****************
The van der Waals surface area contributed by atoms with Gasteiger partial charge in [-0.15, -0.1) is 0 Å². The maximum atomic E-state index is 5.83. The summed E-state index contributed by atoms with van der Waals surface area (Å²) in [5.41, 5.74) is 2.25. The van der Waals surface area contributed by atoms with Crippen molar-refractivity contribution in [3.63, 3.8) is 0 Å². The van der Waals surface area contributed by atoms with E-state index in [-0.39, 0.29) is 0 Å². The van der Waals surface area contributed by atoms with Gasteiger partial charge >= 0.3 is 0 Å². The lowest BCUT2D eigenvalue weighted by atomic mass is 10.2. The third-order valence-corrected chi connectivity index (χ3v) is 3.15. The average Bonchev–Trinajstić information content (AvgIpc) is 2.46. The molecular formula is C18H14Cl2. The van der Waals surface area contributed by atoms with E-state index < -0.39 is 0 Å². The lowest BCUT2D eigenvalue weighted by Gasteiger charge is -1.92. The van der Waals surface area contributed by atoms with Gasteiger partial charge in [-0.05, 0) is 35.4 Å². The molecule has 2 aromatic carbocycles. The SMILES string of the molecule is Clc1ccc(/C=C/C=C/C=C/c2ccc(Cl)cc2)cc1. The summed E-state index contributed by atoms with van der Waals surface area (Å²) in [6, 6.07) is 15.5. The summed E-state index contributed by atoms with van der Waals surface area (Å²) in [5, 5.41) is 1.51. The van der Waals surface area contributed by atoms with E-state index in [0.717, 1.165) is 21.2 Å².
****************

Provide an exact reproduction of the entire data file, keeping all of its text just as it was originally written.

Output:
The van der Waals surface area contributed by atoms with Gasteiger partial charge in [-0.15, -0.1) is 0 Å². The maximum atomic E-state index is 5.83. The summed E-state index contributed by atoms with van der Waals surface area (Å²) in [5.41, 5.74) is 2.25. The van der Waals surface area contributed by atoms with Crippen molar-refractivity contribution in [3.63, 3.8) is 0 Å². The van der Waals surface area contributed by atoms with E-state index in [-0.39, 0.29) is 0 Å². The van der Waals surface area contributed by atoms with Gasteiger partial charge >= 0.3 is 0 Å². The lowest BCUT2D eigenvalue weighted by atomic mass is 10.2. The third-order valence-corrected chi connectivity index (χ3v) is 3.15. The average Bonchev–Trinajstić information content (AvgIpc) is 2.46. The molecular formula is C18H14Cl2. The van der Waals surface area contributed by atoms with E-state index < -0.39 is 0 Å². The lowest BCUT2D eigenvalue weighted by Gasteiger charge is -1.92. The van der Waals surface area contributed by atoms with Gasteiger partial charge in [-0.05, 0) is 35.4 Å². The molecule has 2 aromatic carbocycles. The SMILES string of the molecule is Clc1ccc(/C=C/C=C/C=C/c2ccc(Cl)cc2)cc1. The summed E-state index contributed by atoms with van der Waals surface area (Å²) in [6, 6.07) is 15.5. The summed E-state index contributed by atoms with van der Waals surface area (Å²) in [5, 5.41) is 1.51. The van der Waals surface area contributed by atoms with E-state index in [0.717, 1.165) is 21.2 Å².